By Order in Council, of the 15th April, 1854, the British Government allow all vessels, being neutral or friendly property, to import into any Port in Her Majesty's Dominions all goods not being contraband of war; and that all such vessels (except British) might trade with the enemies' ports, except they are in a state of blockade.
Such liberal and just principles clearly define the duties and rights
of neutrals, and any infringement of such a liberal policy must necessarily be proceeded against with the utmost rigour.
The treaties in which the rights of neutrals have been specially mentioned, are the following: 1655, 1677, 1713, and 1786, between Great Britain and France. 1669 and 1780 .
the Netherlands. 1810
Portugal. 1734 and 1766
ORDERS IN COUNCIL REFERRED TO.- At the Court at Windsor, the 19th day of April, 1854. Present :—The Queen's Most Excellent Majesty in Council.
Whereas Her Majesty was graciously pleased, on the 28th day of March last, to issue Her Royal Declaration in the following terms :
“Her Majesty the Queen of the United Kingdom of Great Britain and Ireland having been compelled to take up arms in support of an ally, is desirous of rendering the war as little onerous as possible to the Powers with whom she remains at peace.
“ To preserve the commerce of neutrals from all unnecessary obstruction.
“Her Majesty is willing for the present to waive a part of the belligerent rights appertaining to her by the laws of nations.
“ It is impossible for Her Majesty to forego the exercise of Her right of seizing articles contraband of war, and of preventing neutrals from bearing the enemy's despatches, and she must maintain the right of a belligerent to prevent neutrals from breaking any effective blockade which may be established with an adequate force against the enemy's forts, harbours, or coasts.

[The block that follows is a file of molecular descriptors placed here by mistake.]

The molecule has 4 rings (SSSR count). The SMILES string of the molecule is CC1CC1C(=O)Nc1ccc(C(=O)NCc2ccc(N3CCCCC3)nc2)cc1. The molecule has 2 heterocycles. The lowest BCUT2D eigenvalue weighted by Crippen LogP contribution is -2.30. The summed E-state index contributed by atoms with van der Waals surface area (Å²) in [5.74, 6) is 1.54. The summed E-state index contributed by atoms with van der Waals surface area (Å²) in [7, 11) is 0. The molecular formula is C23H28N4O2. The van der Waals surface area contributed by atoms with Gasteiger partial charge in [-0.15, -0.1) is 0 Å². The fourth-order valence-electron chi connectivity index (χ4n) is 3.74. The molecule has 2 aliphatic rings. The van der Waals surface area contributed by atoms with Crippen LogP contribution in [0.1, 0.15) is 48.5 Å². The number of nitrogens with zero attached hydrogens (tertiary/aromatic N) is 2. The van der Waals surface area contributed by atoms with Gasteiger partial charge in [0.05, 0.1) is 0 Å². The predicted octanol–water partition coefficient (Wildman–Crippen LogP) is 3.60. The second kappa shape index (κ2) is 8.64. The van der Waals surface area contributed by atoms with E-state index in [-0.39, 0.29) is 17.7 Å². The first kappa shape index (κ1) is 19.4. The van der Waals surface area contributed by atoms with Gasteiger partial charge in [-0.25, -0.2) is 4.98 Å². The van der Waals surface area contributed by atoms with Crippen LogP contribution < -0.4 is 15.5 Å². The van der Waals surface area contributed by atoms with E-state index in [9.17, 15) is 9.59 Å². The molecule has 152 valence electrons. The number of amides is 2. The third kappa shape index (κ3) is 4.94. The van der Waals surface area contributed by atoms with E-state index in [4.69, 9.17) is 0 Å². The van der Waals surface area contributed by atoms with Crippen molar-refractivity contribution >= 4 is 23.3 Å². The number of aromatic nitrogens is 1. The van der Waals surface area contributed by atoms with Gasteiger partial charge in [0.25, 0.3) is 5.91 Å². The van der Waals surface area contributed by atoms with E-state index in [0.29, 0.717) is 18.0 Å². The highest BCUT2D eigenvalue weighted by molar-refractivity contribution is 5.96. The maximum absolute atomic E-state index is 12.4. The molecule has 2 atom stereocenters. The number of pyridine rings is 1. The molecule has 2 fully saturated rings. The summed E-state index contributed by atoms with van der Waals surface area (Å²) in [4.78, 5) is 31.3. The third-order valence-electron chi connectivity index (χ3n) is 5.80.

“ But Her Majesty will waive the right of seizing enemy's property laden on board a neutral vessel, unless it be contraband of war.
" It is not Her Majesty's intention to claim the confiscation of neutral property, not being contraband of war, found on board enemy's ships, and Her Majesty further declares that, being anxious to lessen as much as possible the evils of war, and to restrict its operations to the regularly organized forces of the country, it is not Her present intention to issue letters of marque for commissioning privateers."
Now it is this day ordered, by and with the advice of Her Privy Council, that all vessels under a neutral or friendly flag, being neutral or friendly property, shall be permitted to import into any port or place in Her Majesty's dominions all goods and merchandize what